Facebook admits even it doesn't know what happens to your private data

Leaked internal documents from Facebook reveal that the company has almost no idea where user data goes after entering the system.

Published Apr 28, 2022 4:22 AM CDT   |   Updated Wed, Jul 27 2022 3:46 AM CDT
2 minutes & 17 seconds read time

Facebook is under pressure from several regulators worldwide to change how it handles users' data.

Facebook admits even it doesn't know what happens to your private data 01

A leaked internal document written in 2021 obtained from Facebook by Motherboard shows that Facebook was "surprised" by a "tsunami of inbound regulations," and privacy engineers on its Ad and Business Product team are sounding alarm bells within the company to institute change to prevent trouble with regulators. The document uses the acronyms 3PD, 1PD, and SCD to refer to third-party data, first-party data, and sensitive categories data, respectively.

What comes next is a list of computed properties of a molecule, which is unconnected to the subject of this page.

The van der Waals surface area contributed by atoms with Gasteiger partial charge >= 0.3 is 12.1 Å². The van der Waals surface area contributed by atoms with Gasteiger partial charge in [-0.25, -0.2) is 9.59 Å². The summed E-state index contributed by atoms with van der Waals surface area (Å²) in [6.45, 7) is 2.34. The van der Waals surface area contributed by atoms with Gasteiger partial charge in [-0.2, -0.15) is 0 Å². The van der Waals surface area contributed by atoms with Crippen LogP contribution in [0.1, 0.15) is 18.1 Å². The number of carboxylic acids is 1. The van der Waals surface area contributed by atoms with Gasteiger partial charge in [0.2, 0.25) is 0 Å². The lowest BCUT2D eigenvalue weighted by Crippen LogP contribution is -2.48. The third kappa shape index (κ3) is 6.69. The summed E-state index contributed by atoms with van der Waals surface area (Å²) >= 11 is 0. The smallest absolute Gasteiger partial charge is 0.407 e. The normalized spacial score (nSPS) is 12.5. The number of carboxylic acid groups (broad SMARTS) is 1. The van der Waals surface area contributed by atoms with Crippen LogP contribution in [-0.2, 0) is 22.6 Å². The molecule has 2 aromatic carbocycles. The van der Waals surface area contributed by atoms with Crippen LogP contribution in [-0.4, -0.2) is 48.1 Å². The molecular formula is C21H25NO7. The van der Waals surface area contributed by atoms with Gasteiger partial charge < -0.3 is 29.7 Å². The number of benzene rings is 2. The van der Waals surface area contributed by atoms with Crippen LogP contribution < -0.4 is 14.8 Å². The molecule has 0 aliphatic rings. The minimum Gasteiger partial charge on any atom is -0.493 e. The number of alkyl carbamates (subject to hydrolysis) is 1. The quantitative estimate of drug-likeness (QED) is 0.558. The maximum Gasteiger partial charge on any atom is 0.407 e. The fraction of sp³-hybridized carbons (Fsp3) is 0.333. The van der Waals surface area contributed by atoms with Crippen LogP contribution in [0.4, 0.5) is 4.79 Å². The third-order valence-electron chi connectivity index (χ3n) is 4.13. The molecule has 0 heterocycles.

"We've built systems with open borders. The result of these open systems and open culture is well described with an analogy: Imagine you hold a bottle of ink in your hand. This bottle of ink is a mixture of all kinds of user data (3PD, 1PD, SCD, Europe, etc.) You pour that ink into a lake of water (our open data systems; our open culture) ... and it flows ... everywhere. How do you put that ink back in the bottle? How do you organize it again, such that it only flows to the allowed places in the lake?" the document reads.

"We do not have an adequate level of control and explainability over how our systems use data, and thus we can't confidently make controlled policy changes or external commitments such as 'we will not use X data for Y purpose.' And yet, this is exactly what regulators expect us to do, increasing our risk of mistakes and misrepresentation," reads one of the documents key summary points.

The problem of where data goes is referred to internally by Facebook as "data lineage." In order to comply with regulations such as the European Union's General Data Protection Regulation (GDPR), personal data can only be "collected for specified, explicit and legitimate purposes and not further processed in a manner that is incompatible with those purposes." The document reveals that while Facebook has a grasp on how much data is stored in its data centers, its understanding of where the data goes is a "complete shitshow."

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